Here in Santa Barbara County, we remain “lucky” to have had just 32 fatalities, and COVID cases have not exceeded the number of our hospital beds, ICU units, or ventilators. But we happen to live spitting distance from Los Angeles, which accounts for more than half of California’s total death count of over 8,700.

Not everyone who gets infected gets sick. Not everyone who gets sick dies. But here in Santa Barbara, our numbers are moving dramatically in the wrong direction. One week before Memorial Day, we were averaging 13 new cases a day. Two weeks later, it was 25. Since then, every two weeks our numbers have hop-scotched like a frog on speed: to 60, to 96, and finally — last Friday — to 121. The California Department of Public Health’s official “Watch List” for COVID-19 cases is seven per 100,000 residents (S.B. County has over 400,000).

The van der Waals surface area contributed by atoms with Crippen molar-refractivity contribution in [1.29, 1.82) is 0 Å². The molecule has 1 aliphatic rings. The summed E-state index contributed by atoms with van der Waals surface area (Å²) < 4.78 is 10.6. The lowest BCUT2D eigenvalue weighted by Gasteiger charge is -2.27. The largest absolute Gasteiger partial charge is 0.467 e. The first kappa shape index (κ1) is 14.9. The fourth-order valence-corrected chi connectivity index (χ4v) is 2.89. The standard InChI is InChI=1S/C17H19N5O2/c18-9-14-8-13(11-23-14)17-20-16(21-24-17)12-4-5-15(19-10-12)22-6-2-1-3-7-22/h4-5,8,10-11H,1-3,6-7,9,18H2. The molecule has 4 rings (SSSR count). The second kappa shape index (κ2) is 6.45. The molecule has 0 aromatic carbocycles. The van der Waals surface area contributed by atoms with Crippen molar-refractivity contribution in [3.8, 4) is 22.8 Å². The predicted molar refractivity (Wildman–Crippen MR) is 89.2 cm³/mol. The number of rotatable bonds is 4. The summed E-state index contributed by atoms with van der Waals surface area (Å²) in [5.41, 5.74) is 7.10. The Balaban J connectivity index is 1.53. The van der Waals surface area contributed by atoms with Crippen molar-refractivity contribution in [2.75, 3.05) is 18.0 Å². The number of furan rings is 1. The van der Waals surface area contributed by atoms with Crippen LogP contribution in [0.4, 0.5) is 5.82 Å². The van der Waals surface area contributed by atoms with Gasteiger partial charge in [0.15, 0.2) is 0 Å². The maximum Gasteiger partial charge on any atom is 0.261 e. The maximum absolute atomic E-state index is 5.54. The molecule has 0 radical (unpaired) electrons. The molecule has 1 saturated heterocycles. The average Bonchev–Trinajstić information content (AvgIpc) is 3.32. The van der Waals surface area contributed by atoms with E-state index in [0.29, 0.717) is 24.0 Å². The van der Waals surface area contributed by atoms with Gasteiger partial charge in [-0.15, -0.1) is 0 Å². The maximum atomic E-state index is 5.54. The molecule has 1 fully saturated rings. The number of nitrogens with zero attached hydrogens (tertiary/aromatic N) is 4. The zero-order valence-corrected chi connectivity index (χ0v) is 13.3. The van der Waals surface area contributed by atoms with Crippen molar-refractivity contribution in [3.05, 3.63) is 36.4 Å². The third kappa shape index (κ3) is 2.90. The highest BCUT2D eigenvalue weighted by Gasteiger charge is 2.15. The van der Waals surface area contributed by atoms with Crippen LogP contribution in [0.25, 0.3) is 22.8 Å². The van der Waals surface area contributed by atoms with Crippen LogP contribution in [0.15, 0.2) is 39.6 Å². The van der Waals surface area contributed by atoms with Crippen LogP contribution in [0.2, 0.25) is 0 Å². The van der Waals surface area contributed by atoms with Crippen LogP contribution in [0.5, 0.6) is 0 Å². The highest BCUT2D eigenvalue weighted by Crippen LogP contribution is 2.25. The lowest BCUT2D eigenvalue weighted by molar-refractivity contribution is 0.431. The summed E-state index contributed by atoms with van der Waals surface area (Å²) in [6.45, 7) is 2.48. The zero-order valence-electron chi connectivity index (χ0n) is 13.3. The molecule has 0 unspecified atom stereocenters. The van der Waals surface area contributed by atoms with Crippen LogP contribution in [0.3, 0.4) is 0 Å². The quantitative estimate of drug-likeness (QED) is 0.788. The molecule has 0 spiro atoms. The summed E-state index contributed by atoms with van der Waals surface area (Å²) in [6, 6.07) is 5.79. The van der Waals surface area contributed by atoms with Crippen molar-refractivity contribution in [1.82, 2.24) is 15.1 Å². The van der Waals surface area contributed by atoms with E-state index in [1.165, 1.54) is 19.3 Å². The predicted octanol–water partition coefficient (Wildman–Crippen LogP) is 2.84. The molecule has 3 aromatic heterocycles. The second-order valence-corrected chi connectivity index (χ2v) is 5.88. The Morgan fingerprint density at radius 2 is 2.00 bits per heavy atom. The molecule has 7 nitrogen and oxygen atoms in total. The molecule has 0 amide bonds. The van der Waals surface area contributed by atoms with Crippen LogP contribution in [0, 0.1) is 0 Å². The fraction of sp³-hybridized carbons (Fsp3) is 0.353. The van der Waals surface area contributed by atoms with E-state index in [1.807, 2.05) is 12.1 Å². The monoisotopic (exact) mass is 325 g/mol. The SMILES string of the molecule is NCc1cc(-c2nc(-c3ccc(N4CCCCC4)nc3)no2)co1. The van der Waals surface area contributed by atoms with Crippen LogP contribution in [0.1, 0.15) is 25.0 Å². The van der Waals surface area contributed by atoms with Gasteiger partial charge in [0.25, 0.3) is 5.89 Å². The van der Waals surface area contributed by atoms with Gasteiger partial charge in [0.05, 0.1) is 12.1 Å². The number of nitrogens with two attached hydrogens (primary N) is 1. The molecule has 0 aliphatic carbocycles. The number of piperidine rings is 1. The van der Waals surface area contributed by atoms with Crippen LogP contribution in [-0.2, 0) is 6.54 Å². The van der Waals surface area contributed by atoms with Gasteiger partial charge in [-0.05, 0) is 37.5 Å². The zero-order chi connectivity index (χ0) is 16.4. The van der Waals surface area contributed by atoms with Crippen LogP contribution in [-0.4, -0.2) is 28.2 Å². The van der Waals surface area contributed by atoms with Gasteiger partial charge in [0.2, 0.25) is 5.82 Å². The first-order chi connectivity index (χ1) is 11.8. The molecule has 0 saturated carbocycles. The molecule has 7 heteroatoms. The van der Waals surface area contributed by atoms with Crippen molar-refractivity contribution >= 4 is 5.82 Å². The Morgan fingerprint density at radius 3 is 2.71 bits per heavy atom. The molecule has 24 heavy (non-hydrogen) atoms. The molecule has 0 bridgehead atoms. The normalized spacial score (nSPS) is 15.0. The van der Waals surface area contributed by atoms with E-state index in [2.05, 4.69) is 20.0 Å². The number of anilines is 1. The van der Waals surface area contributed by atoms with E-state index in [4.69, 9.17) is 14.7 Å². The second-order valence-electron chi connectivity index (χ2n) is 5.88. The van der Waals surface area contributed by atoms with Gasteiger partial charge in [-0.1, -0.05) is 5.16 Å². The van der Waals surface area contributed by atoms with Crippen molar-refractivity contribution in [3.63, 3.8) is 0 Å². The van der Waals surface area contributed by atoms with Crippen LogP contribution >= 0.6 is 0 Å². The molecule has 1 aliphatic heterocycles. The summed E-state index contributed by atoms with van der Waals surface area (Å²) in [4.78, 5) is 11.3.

The Santa Barbara County public health authorities and our elected officials have insisted on a strictly educational and honor system approach with doctrinaire rigidity and stubborn recalcitrance. Why? Such an approach ceased to fit the facts months ago. Remember all the anguished hand-wringing that ensued back in March whether we could—or should—prevent cruise ships from disembarking?

At Tuesday’s council meeting, it looked as if this recalcitrance would continue. City Attorney Ariel Calonne and Councilmember Oscar Gutierrez both suggested offering unmasked people to choose between taking a free mask or getting a citation is tantamount to “stop and frisk.” What? And it was beyond absurd for Councilmember Eric Friedman to liken administrative citations for not wearing masks to the Gestapo tactics of the Third Reich. Really? Presumably Friedman, normally not a hysteric, was tired — it was a long meeting.

Councilmember Kristen Sneddon, who leads the charge for enforcement, said police would not hesitate to take action if someone walked down State Street wearing no pants. So why not for no mask?